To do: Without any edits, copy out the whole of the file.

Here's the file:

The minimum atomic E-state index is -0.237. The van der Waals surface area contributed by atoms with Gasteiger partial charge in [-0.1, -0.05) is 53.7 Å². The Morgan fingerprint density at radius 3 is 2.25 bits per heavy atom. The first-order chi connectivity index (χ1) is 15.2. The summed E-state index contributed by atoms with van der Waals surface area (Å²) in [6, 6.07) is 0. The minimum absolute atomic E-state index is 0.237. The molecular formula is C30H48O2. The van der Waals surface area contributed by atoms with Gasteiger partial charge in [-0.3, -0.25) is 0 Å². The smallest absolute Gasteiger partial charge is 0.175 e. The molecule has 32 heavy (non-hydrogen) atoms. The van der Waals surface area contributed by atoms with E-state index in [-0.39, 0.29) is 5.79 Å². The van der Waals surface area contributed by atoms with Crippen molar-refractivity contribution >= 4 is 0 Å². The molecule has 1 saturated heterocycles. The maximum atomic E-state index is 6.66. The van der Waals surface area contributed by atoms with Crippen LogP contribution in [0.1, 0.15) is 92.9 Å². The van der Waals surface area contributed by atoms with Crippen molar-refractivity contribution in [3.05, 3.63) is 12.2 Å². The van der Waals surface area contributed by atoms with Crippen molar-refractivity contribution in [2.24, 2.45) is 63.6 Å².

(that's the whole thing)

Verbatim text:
The minimum atomic E-state index is -0.237. The van der Waals surface area contributed by atoms with Gasteiger partial charge in [-0.1, -0.05) is 53.7 Å². The Morgan fingerprint density at radius 3 is 2.25 bits per heavy atom. The first-order chi connectivity index (χ1) is 15.2. The summed E-state index contributed by atoms with van der Waals surface area (Å²) in [6, 6.07) is 0. The minimum absolute atomic E-state index is 0.237. The molecular formula is C30H48O2. The van der Waals surface area contributed by atoms with Gasteiger partial charge in [-0.3, -0.25) is 0 Å². The smallest absolute Gasteiger partial charge is 0.175 e. The molecule has 32 heavy (non-hydrogen) atoms. The van der Waals surface area contributed by atoms with E-state index in [-0.39, 0.29) is 5.79 Å². The van der Waals surface area contributed by atoms with Crippen molar-refractivity contribution >= 4 is 0 Å². The molecule has 1 saturated heterocycles. The maximum atomic E-state index is 6.66. The van der Waals surface area contributed by atoms with Crippen LogP contribution in [0.1, 0.15) is 92.9 Å². The van der Waals surface area contributed by atoms with Crippen molar-refractivity contribution in [3.05, 3.63) is 12.2 Å². The van der Waals surface area contributed by atoms with Crippen molar-refractivity contribution in [2.24, 2.45) is 63.6 Å².